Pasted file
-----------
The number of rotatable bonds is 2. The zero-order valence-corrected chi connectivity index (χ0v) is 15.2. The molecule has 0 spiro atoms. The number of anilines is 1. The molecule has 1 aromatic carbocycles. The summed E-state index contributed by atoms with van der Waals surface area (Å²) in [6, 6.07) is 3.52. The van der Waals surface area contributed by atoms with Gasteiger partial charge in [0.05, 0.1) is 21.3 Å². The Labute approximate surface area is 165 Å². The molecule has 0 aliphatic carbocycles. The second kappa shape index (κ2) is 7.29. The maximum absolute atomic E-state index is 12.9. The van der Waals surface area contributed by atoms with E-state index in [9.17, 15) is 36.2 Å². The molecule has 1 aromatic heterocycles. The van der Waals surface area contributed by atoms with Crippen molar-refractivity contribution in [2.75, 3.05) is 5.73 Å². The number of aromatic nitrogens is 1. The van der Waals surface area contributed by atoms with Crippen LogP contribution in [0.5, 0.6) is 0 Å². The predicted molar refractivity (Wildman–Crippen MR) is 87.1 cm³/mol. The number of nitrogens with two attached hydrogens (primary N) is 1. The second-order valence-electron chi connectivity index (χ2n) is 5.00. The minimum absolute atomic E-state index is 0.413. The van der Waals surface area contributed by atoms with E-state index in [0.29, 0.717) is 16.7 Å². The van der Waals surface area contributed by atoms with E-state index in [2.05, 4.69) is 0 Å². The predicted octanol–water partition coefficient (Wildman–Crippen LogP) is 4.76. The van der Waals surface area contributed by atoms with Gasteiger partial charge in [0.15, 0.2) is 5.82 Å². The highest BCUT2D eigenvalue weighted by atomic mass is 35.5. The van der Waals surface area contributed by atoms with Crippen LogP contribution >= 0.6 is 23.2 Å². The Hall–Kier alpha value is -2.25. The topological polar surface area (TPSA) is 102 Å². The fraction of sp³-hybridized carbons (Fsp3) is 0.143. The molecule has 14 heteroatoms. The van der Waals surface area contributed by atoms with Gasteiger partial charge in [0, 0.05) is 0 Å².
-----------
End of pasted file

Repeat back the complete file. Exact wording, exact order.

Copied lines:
The number of rotatable bonds is 2. The zero-order valence-corrected chi connectivity index (χ0v) is 15.2. The molecule has 0 spiro atoms. The number of anilines is 1. The molecule has 1 aromatic carbocycles. The summed E-state index contributed by atoms with van der Waals surface area (Å²) in [6, 6.07) is 3.52. The van der Waals surface area contributed by atoms with Gasteiger partial charge in [0.05, 0.1) is 21.3 Å². The Labute approximate surface area is 165 Å². The molecule has 0 aliphatic carbocycles. The second kappa shape index (κ2) is 7.29. The maximum absolute atomic E-state index is 12.9. The van der Waals surface area contributed by atoms with E-state index in [9.17, 15) is 36.2 Å². The molecule has 1 aromatic heterocycles. The van der Waals surface area contributed by atoms with Crippen molar-refractivity contribution in [2.75, 3.05) is 5.73 Å². The number of aromatic nitrogens is 1. The van der Waals surface area contributed by atoms with Crippen LogP contribution in [0.5, 0.6) is 0 Å². The predicted molar refractivity (Wildman–Crippen MR) is 87.1 cm³/mol. The number of nitrogens with two attached hydrogens (primary N) is 1. The second-order valence-electron chi connectivity index (χ2n) is 5.00. The minimum absolute atomic E-state index is 0.413. The van der Waals surface area contributed by atoms with E-state index in [0.29, 0.717) is 16.7 Å². The van der Waals surface area contributed by atoms with E-state index in [2.05, 4.69) is 0 Å². The predicted octanol–water partition coefficient (Wildman–Crippen LogP) is 4.76. The van der Waals surface area contributed by atoms with Gasteiger partial charge in [0.15, 0.2) is 5.82 Å². The highest BCUT2D eigenvalue weighted by atomic mass is 35.5. The van der Waals surface area contributed by atoms with Crippen LogP contribution >= 0.6 is 23.2 Å². The Hall–Kier alpha value is -2.25. The topological polar surface area (TPSA) is 102 Å². The fraction of sp³-hybridized carbons (Fsp3) is 0.143. The molecule has 14 heteroatoms. The van der Waals surface area contributed by atoms with Gasteiger partial charge in [0, 0.05) is 0 Å².